‘It’s time for Ukrainians to speak.’: An Interview With Ukrainian Couple Fighting For Peace

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When the war in Ukraine started, why did you decide to focus your efforts on the media front? 

Orest: “When the war started, there was the initial shock, which lasted a couple of days, and everybody was busy with their survival needs and taking care of family and so on. But then, after a couple of days, you have to take some kind of position. What will be your contribution in the war? Everybody is super busy now; the speed of life increased at least 10 times. Where I am, there are different options. Yes, you can enroll in the army, you can volunteer, you can handle logistics, you can do the financial part, you can carry on with your business and other things… But I asked myself, in which field am I going to be the most effective? I realized the best way for me to participate will be to engage my global network of friends. (I managed to gain a lot of during the last 15 years traveling. So far, I have visited over 120 countries around the world.)

My digital agency had the set up for all the processes in terms of content production. So it was pretty easy to reorganize to this topic. Also, I’m fluent in English, which enabled me to broadcast to the global audience. That’s something I really want to do. This is the point where I see I can leverage and really make a bigger impact. So that’s why I decided to to work on this media front.”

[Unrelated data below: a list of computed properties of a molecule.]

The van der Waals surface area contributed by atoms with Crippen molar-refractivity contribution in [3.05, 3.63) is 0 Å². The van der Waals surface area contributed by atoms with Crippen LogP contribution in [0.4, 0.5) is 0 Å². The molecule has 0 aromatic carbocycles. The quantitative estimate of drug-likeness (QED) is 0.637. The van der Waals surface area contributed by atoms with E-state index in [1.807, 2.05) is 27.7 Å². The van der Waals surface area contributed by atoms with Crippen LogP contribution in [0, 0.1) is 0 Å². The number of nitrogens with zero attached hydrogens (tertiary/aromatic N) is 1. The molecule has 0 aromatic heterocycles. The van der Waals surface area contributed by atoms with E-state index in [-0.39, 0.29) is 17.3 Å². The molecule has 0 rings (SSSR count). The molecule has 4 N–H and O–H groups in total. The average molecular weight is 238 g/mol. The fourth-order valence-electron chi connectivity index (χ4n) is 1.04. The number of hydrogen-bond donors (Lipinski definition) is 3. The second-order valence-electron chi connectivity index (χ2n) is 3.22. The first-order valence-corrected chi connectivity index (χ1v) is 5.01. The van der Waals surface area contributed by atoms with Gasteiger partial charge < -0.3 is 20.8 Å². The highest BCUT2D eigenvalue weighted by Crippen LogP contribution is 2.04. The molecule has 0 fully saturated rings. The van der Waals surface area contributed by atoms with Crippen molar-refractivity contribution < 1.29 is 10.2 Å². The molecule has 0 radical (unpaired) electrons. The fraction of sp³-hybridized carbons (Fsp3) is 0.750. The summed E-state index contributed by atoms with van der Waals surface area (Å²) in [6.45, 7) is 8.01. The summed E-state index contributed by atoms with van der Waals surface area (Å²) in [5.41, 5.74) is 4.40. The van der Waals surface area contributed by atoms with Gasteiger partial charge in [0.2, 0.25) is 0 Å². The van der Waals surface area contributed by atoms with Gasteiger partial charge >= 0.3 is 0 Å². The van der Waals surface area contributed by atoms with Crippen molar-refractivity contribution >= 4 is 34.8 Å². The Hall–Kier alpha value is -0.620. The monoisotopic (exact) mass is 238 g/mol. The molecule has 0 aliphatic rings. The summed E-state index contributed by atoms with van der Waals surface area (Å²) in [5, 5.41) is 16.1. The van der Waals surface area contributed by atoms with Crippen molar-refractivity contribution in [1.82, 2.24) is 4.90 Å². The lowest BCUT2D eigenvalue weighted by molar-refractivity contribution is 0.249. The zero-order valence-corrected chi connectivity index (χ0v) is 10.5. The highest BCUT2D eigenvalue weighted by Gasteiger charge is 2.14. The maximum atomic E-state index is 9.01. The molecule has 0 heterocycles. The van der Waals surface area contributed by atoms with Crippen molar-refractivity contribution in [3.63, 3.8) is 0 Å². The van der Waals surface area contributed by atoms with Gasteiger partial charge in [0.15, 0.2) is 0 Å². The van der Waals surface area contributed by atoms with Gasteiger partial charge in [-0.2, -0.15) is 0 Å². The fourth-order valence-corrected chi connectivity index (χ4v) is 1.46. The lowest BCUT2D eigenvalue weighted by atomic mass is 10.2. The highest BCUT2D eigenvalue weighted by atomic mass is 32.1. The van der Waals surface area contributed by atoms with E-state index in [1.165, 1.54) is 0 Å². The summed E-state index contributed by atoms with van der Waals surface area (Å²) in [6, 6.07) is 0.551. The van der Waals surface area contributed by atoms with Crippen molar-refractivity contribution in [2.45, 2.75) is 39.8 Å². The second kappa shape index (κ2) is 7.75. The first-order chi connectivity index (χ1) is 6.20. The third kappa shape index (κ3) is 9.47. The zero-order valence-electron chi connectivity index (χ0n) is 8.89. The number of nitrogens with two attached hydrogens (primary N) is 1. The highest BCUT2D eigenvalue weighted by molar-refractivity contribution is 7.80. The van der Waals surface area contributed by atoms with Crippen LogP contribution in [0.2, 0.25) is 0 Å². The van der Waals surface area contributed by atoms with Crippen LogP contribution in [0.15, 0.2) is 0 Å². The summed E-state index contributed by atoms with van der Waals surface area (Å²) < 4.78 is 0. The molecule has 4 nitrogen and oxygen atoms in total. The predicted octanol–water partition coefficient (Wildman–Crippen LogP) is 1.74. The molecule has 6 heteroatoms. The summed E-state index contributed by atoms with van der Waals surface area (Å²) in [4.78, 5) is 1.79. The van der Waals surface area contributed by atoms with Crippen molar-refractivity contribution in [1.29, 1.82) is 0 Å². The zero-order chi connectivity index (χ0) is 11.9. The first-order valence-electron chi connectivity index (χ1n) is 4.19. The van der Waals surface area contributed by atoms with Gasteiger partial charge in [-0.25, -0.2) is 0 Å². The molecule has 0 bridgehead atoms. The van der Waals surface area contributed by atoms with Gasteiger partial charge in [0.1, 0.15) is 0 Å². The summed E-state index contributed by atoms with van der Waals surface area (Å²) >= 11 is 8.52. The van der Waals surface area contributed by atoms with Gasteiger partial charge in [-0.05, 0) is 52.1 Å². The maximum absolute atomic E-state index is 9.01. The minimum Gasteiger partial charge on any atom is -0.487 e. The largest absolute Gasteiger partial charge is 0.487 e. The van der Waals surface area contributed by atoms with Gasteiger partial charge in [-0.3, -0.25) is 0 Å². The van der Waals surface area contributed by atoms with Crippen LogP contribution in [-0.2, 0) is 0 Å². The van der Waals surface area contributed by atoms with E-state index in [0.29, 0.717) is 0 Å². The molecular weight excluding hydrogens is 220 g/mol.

Ukrainian man works from the bathroom to access wifi and avoid windows.
Courtesy of Orest Zub

Why do you think the media front is so important in the war effort?

Orest: “Something to keep in mind is that war in the 21st century, what we are experiencing now, is not only about bullets, fields, and tanks. It’s also the cyberspace and media that are parallel aspects of the conflict. And in general, if something is happening further from you, you don’t understand it properly, or at least you don’t have the same point of view on particular events or things. That’s why, the more transparent information there is online, the more people can understand. That’s why developed western societies have so many different news reports, because this is like a healthy ‘competition’ between different sources of information, where eventually the truth will reach its point. So that is my contribution, to reach this truth, as well as to educate the global society.”

You mentioned fighting on the cultural and creative industries front, in one of your posts. Why do you feel it is so important to fight for these things?

Orest: “I would invite my wife, Marta, to answer this question. She’s the head of the Association of Galleries of Ukraine, and she’s actively participating in this field.”